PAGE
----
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Sunday, November 05, 2006

social construction/conciliation/clarification

On an impulse purchase at Border's this weekend, I bought Ian Hacking's "The Social Construction of What?" and spent much of the weekend reading this book. The last thing I'd read by Hacking was an article about how certain types of illness such as multiple personality disorder have been socially constructed in the sense that the existense of a new "disease" where no such diagnosis existed before has a real affect on those who now suffer from this disease. He is pointing out how even though something real about the disease predated the new diagnosis, the diganosis itself in certain ways serves to create the disease.

In this book, Hacking seeks clarity on the entire subject of social construction. I was particularly interested in the physics chapters, though I am looking forward to reading the chapters on mental illness as well. A book that brings mental illness and physics together into the same investigation!

The following passage was particularly interesting to me:

...Thus my strategy here is the exact opposite of Sergio Sismondo. He is a peace-maker. One "reason for the lack of realist/constructivist debate lies in the fact that each side usually views the other position as obviously untenable" (Sismondo 1996, 10). By lopping off extremism on the edges of both doctrines, he hopes to find common ground. In constrast, my sticking points emphasize philosophical barriers, real issues on which clear and honorable thinkers may eternally disagree. (p 68)

I have often thought of myself as a peace-maker, but find this role exhausting in the face of so many extreme differences out there. Here, Hacking offers me a new suggestion for an approach to strong diasagreement. In a way, one can be more modest in one's goals. Instead of seeking reconciliation and hoping that eventually everyone will come to a common understanding, one can at least seek a mutual respect for each other's opinions relating them to age old controversies.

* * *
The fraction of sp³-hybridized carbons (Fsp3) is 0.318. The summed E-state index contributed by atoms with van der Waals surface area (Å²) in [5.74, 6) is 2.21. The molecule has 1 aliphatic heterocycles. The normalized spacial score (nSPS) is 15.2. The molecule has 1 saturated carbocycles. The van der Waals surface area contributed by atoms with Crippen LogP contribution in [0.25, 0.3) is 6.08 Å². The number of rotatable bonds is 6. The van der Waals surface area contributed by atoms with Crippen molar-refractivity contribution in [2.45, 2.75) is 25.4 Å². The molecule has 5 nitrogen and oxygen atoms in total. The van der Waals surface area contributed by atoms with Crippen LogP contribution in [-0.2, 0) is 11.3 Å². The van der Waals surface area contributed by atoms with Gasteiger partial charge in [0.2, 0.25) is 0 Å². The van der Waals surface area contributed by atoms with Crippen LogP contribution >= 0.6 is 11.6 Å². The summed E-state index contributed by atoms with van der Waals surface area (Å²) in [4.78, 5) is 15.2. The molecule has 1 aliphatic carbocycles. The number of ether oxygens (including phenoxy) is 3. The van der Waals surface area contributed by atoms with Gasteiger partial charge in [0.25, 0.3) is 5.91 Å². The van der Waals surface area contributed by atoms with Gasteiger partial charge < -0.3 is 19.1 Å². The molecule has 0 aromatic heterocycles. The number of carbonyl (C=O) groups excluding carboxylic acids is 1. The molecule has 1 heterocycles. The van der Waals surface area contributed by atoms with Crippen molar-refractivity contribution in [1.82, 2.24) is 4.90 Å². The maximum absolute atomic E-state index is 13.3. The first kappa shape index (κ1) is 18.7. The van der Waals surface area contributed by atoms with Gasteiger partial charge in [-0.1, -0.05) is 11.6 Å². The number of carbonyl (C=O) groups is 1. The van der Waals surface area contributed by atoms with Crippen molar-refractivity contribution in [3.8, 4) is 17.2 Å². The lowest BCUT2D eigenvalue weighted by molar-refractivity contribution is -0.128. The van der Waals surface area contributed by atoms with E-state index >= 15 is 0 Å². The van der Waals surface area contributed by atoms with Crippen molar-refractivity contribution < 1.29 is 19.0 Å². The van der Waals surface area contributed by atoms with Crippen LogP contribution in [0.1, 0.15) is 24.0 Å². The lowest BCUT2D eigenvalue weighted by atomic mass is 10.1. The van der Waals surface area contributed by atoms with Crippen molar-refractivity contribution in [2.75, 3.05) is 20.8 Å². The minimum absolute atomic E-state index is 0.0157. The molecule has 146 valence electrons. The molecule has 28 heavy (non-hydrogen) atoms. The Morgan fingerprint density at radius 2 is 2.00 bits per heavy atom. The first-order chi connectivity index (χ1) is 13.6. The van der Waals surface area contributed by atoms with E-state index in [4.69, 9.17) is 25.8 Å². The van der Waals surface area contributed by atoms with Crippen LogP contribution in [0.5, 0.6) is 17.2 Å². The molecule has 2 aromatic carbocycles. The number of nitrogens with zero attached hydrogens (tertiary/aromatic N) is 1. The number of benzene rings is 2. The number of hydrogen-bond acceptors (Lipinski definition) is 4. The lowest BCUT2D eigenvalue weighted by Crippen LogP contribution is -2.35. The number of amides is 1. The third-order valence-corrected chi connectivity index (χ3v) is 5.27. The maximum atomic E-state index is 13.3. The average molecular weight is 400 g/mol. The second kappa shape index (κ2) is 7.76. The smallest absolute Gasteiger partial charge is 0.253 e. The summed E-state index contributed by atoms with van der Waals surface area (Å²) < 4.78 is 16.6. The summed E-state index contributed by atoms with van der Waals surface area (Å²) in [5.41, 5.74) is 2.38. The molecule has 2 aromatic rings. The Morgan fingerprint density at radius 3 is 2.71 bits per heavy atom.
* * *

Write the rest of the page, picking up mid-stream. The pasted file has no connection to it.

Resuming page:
My first impulse on hearing this is a gut sadness that people with opposing views will forever remain embattled. But then I remember that there is more to a person than their views on a few philosophical positions. This perspective allows people to more clearly say "fine, we disagree on x, y, and z" and once that is articulated, maybe the areas of agreement and mutual humanity can be more clearly articulated and appreciated as well.


Anonymous said...

What piques my interest from this post is the idea that language (in this case the definition of MPD) creates reality. I once did a research project on infantile amnesia. One theory of why we do not remember our infancy is that we do not have the language with which to encode the experience; once language develops so do memories. I came upon your blog during my random sojourn through the "next blog" button and wanted to let you know that I visited.

Nani said...

Interesting post! I am interested in social construction, too. Several people I've talked to have mentioned ADD - is there really such an illness, or does every kid/ teenager have ADD, albeit in different degrees? How do biology and environment (non-innate/ non-biogical elements) play a role in such illness (and others as well)?
Another interest of mine is sex/gender as social construct. In the class that I TA for, we've talked a lot about the concepts of femininity and masculinity as social constructs - and the way they are constructed (as bipolar opposition, or, as you've said on the post, as extremes). The danger in extreme positions is that it leaves no room for people or things that are in between or that do not fit in either/any extreme position - which exist and are real.
I like what you said in the last paragraph - and I, too sometimes forget that there is more to a person than the X, Y, and Z that I may not agree with her/ him.
As I am doing fieldwork for my thesis, I have learned this approach: the approach that two people do not pretend that they have critical disagreements about something, but at the same time they are best friends (the two people are one archaeologist and an Indian).
Thanks for posting!

Boaz said...

Hey Mrs. Joseph. In case you check back here... thanks for stopping by! Interesting point about not forming memories before we form language...

Boaz said...

Thanks for the comments Nani. If you ever read this book, I'd be curious what you think about it.
Hope your thesis work is going well!